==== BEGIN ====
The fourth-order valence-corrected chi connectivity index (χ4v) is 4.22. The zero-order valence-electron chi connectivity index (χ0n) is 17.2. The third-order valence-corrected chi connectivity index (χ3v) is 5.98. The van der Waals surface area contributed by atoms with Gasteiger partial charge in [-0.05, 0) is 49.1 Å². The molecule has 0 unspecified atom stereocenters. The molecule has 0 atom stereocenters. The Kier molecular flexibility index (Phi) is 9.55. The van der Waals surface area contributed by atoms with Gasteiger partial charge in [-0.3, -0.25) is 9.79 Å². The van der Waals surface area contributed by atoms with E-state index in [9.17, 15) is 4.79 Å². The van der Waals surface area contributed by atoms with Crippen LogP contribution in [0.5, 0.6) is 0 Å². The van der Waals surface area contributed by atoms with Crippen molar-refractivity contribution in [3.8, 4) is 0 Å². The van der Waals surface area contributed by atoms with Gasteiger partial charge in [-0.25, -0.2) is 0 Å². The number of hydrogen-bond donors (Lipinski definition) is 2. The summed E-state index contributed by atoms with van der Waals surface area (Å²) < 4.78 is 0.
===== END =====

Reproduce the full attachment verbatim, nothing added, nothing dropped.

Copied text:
The fourth-order valence-corrected chi connectivity index (χ4v) is 4.22. The zero-order valence-electron chi connectivity index (χ0n) is 17.2. The third-order valence-corrected chi connectivity index (χ3v) is 5.98. The van der Waals surface area contributed by atoms with Gasteiger partial charge in [-0.05, 0) is 49.1 Å². The molecule has 0 unspecified atom stereocenters. The molecule has 0 atom stereocenters. The Kier molecular flexibility index (Phi) is 9.55. The van der Waals surface area contributed by atoms with Gasteiger partial charge in [-0.3, -0.25) is 9.79 Å². The van der Waals surface area contributed by atoms with E-state index in [9.17, 15) is 4.79 Å². The van der Waals surface area contributed by atoms with Crippen LogP contribution in [0.5, 0.6) is 0 Å². The van der Waals surface area contributed by atoms with Crippen molar-refractivity contribution in [3.8, 4) is 0 Å². The van der Waals surface area contributed by atoms with Gasteiger partial charge in [-0.25, -0.2) is 0 Å². The number of hydrogen-bond donors (Lipinski definition) is 2. The summed E-state index contributed by atoms with van der Waals surface area (Å²) < 4.78 is 0.